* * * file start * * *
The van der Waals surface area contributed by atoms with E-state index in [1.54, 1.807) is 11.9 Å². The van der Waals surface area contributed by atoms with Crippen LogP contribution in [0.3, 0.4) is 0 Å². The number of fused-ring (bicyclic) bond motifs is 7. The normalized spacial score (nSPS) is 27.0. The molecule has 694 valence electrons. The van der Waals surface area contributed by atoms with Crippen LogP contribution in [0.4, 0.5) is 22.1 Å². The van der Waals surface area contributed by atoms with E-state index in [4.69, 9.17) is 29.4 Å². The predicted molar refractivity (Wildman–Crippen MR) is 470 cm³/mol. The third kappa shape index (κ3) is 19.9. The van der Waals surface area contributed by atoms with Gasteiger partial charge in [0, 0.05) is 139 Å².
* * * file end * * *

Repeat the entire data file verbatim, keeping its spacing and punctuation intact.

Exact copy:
The van der Waals surface area contributed by atoms with E-state index in [1.54, 1.807) is 11.9 Å². The van der Waals surface area contributed by atoms with Crippen LogP contribution in [0.3, 0.4) is 0 Å². The number of fused-ring (bicyclic) bond motifs is 7. The normalized spacial score (nSPS) is 27.0. The molecule has 694 valence electrons. The van der Waals surface area contributed by atoms with Crippen LogP contribution in [0.4, 0.5) is 22.1 Å². The van der Waals surface area contributed by atoms with E-state index in [4.69, 9.17) is 29.4 Å². The predicted molar refractivity (Wildman–Crippen MR) is 470 cm³/mol. The third kappa shape index (κ3) is 19.9. The van der Waals surface area contributed by atoms with Gasteiger partial charge in [0, 0.05) is 139 Å².